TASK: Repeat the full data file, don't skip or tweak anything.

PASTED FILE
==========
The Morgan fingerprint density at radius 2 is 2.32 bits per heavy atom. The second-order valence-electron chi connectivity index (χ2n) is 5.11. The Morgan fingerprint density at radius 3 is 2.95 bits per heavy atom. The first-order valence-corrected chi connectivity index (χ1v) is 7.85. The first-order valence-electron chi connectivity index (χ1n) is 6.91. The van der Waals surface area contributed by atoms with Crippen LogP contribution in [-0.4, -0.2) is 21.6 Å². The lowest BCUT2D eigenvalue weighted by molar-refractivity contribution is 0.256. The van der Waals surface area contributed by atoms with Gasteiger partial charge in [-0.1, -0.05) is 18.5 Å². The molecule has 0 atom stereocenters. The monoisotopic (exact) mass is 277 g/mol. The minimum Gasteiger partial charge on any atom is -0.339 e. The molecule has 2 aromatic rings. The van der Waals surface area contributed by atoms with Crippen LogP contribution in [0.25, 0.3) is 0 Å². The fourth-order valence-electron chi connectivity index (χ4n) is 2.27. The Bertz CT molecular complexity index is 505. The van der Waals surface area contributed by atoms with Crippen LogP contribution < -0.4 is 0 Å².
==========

The Morgan fingerprint density at radius 2 is 2.32 bits per heavy atom. The second-order valence-electron chi connectivity index (χ2n) is 5.11. The Morgan fingerprint density at radius 3 is 2.95 bits per heavy atom. The first-order valence-corrected chi connectivity index (χ1v) is 7.85. The first-order valence-electron chi connectivity index (χ1n) is 6.91. The van der Waals surface area contributed by atoms with Crippen LogP contribution in [-0.4, -0.2) is 21.6 Å². The lowest BCUT2D eigenvalue weighted by molar-refractivity contribution is 0.256. The van der Waals surface area contributed by atoms with Gasteiger partial charge in [-0.1, -0.05) is 18.5 Å². The molecule has 0 atom stereocenters. The monoisotopic (exact) mass is 277 g/mol. The minimum Gasteiger partial charge on any atom is -0.339 e. The molecule has 2 aromatic rings. The van der Waals surface area contributed by atoms with Crippen LogP contribution in [0.25, 0.3) is 0 Å². The fourth-order valence-electron chi connectivity index (χ4n) is 2.27. The Bertz CT molecular complexity index is 505. The van der Waals surface area contributed by atoms with Crippen LogP contribution < -0.4 is 0 Å².